No one can out-Dave-Matthews Dave Matthews. It is heresy to attempt to replicate that mewing South African voice or clone the special magic of his instrumental mumbo-jumbo. And after 2009’s epic Big Whiskey & the GrooGrux, it was reasonable to suspect that maybe not even Dave Matthews could outdo Dave Matthews. On his masterful new record Away from the World, however, Matthews has revealed his strengths as an intimate songwriter, and the band which adds that relentless funky chaos to all his music has lost none of its luster.
Away from the World is a rambling package best explained by a line from “Broken Things”, the raucous and stirring opening track: “You can’t always know what’s coming / You can’t always trust a twist of fate.” Indeed, the only predictable thing about the Dave Matthews Band’s music is its unpredictability. It turns out to be equal parts gypsy-funk anthem and fireplace ballads. There is something inviting about songs like “Sweet”, with its fluid key changes and touching chorus (“You know that feeling when you’re in too deep”); Matthews clearly knows when to pile on the saxophones and percussion and when to pull it back. “Sweet” and the tiny “Belly Full” are two such pared-down tracks, which do not suffer from their spareness. Rather, they expose Matthew’s songwriting as heartfelt and mature, far more approachable than the majority of tracks on Big Whiskey.
Matthews’s incredible voice does not suffer when the band strikes up in full, of course, but nor does his songwriting. Songs like the standouts “Belly Belly” (as fun a song as has been released this year) and the triumphant “Gaucho” (an anthem if there ever was one) are just as full of meaningful songwriting. Such a fusion, which reveals the best chemistry Dave and the rest of the Band has ever had, culminates in the ten-minute closing saga “Drunken Soldier”, which begins with the kind of epic introduction fit for an Ennio Morricone score. Repeated throughout the song is the line, “Make the most of what you’ve got / Don’t waste time being someone you’re not.” At 45 years old, Matthews is rounding life’s great curve, and does not have time to be anything other than genuine. This may be the impetus behind the album’s title, Away from the World — the album plays like the fruits of Matthews’s prolonged introspection; it sounds like a profound elegy to the craziness of love, life, and other such rascals.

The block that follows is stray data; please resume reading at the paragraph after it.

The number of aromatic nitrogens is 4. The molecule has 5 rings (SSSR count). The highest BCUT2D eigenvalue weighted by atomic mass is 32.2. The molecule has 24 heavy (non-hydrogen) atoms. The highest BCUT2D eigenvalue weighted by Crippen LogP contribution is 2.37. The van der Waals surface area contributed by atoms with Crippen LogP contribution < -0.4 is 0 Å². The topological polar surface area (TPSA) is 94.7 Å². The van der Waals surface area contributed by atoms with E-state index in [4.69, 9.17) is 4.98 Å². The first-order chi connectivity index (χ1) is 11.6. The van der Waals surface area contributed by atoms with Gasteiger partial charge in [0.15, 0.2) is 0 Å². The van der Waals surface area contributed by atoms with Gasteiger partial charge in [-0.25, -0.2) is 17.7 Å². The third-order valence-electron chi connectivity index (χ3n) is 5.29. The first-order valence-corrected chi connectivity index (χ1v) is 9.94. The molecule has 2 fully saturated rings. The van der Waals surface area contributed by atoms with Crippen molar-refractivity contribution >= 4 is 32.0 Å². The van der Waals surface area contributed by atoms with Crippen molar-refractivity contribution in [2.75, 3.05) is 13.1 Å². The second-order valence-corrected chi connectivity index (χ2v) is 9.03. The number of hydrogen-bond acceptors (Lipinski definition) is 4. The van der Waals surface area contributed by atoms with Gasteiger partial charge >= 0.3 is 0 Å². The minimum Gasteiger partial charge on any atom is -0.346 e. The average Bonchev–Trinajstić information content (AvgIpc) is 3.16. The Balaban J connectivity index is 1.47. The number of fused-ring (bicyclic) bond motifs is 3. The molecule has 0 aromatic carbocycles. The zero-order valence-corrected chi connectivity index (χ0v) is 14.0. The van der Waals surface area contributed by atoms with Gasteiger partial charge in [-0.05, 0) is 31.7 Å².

There was never any doubt that the DMB was immensely talented. It’s how that talent was employed, whether it was channeled properly or wasted on half-hearted efforts, that was the question. When knockout tracks like “Rooftop” hit, one almost scolds oneself for ever doubting Dave. Away from the World is, of course, nothing other than the work of a full and complex heart. Score: 8.5/10.
Jake Bittle / A&E Editor